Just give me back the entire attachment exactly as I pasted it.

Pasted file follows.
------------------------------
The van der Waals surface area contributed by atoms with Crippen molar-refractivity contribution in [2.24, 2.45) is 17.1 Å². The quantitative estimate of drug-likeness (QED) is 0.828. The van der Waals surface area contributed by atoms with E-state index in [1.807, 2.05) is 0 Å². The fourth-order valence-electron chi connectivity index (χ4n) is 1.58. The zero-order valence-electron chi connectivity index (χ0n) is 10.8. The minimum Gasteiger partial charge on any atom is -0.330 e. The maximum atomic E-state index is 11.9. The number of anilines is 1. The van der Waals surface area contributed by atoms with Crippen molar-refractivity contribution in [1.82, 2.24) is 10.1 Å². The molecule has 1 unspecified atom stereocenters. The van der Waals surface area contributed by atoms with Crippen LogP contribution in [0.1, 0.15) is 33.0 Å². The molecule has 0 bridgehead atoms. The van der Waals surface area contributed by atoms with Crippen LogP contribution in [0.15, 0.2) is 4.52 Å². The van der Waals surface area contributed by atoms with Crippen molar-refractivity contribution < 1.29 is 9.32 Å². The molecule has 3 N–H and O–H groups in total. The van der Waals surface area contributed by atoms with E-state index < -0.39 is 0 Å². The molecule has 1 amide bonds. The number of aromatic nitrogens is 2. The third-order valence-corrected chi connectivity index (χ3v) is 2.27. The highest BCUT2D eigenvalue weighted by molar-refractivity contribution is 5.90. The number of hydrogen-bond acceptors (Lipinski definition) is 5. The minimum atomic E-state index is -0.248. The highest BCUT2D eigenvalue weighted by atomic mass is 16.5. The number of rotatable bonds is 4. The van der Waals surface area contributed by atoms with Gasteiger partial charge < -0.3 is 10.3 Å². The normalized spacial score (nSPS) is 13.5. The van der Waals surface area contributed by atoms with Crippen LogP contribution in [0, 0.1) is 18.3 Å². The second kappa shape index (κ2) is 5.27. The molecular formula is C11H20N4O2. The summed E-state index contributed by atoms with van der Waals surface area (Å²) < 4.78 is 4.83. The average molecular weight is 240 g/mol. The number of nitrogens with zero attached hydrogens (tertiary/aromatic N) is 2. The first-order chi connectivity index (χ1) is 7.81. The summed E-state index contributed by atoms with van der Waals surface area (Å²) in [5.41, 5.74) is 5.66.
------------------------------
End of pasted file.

The van der Waals surface area contributed by atoms with Crippen molar-refractivity contribution in [2.24, 2.45) is 17.1 Å². The quantitative estimate of drug-likeness (QED) is 0.828. The van der Waals surface area contributed by atoms with E-state index in [1.807, 2.05) is 0 Å². The fourth-order valence-electron chi connectivity index (χ4n) is 1.58. The zero-order valence-electron chi connectivity index (χ0n) is 10.8. The minimum Gasteiger partial charge on any atom is -0.330 e. The maximum atomic E-state index is 11.9. The number of anilines is 1. The van der Waals surface area contributed by atoms with Crippen molar-refractivity contribution in [1.82, 2.24) is 10.1 Å². The molecule has 1 unspecified atom stereocenters. The van der Waals surface area contributed by atoms with Crippen LogP contribution in [0.1, 0.15) is 33.0 Å². The molecule has 0 bridgehead atoms. The van der Waals surface area contributed by atoms with Crippen LogP contribution in [0.15, 0.2) is 4.52 Å². The van der Waals surface area contributed by atoms with Crippen molar-refractivity contribution < 1.29 is 9.32 Å². The molecule has 3 N–H and O–H groups in total. The van der Waals surface area contributed by atoms with E-state index < -0.39 is 0 Å². The molecule has 1 amide bonds. The number of aromatic nitrogens is 2. The third-order valence-corrected chi connectivity index (χ3v) is 2.27. The highest BCUT2D eigenvalue weighted by molar-refractivity contribution is 5.90. The number of hydrogen-bond acceptors (Lipinski definition) is 5. The minimum atomic E-state index is -0.248. The highest BCUT2D eigenvalue weighted by atomic mass is 16.5. The number of rotatable bonds is 4. The van der Waals surface area contributed by atoms with Gasteiger partial charge < -0.3 is 10.3 Å². The normalized spacial score (nSPS) is 13.5. The van der Waals surface area contributed by atoms with Crippen LogP contribution in [0, 0.1) is 18.3 Å². The second kappa shape index (κ2) is 5.27. The molecular formula is C11H20N4O2. The summed E-state index contributed by atoms with van der Waals surface area (Å²) < 4.78 is 4.83. The average molecular weight is 240 g/mol. The number of nitrogens with zero attached hydrogens (tertiary/aromatic N) is 2. The first-order chi connectivity index (χ1) is 7.81. The summed E-state index contributed by atoms with van der Waals surface area (Å²) in [5.41, 5.74) is 5.66.